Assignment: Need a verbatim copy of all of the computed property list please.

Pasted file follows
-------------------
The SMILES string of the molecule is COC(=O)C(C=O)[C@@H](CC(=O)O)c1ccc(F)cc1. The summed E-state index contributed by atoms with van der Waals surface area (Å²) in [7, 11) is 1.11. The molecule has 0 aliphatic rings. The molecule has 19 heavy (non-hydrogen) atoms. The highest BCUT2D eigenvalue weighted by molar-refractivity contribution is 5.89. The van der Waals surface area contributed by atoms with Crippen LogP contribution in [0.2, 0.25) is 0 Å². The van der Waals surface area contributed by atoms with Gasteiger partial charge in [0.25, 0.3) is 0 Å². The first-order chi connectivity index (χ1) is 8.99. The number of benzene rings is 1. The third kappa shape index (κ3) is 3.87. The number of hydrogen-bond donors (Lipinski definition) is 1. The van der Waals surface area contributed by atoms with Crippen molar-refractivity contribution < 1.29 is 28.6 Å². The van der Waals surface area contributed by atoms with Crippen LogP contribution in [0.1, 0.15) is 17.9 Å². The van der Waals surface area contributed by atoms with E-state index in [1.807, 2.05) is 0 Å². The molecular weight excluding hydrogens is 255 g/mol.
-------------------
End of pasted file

The SMILES string of the molecule is COC(=O)C(C=O)[C@@H](CC(=O)O)c1ccc(F)cc1. The summed E-state index contributed by atoms with van der Waals surface area (Å²) in [7, 11) is 1.11. The molecule has 0 aliphatic rings. The molecule has 19 heavy (non-hydrogen) atoms. The highest BCUT2D eigenvalue weighted by molar-refractivity contribution is 5.89. The van der Waals surface area contributed by atoms with Crippen LogP contribution in [0.2, 0.25) is 0 Å². The van der Waals surface area contributed by atoms with Gasteiger partial charge in [0.25, 0.3) is 0 Å². The first-order chi connectivity index (χ1) is 8.99. The number of benzene rings is 1. The third kappa shape index (κ3) is 3.87. The number of hydrogen-bond donors (Lipinski definition) is 1. The van der Waals surface area contributed by atoms with Crippen molar-refractivity contribution < 1.29 is 28.6 Å². The van der Waals surface area contributed by atoms with Crippen LogP contribution in [0.1, 0.15) is 17.9 Å². The van der Waals surface area contributed by atoms with E-state index in [1.807, 2.05) is 0 Å². The molecular weight excluding hydrogens is 255 g/mol.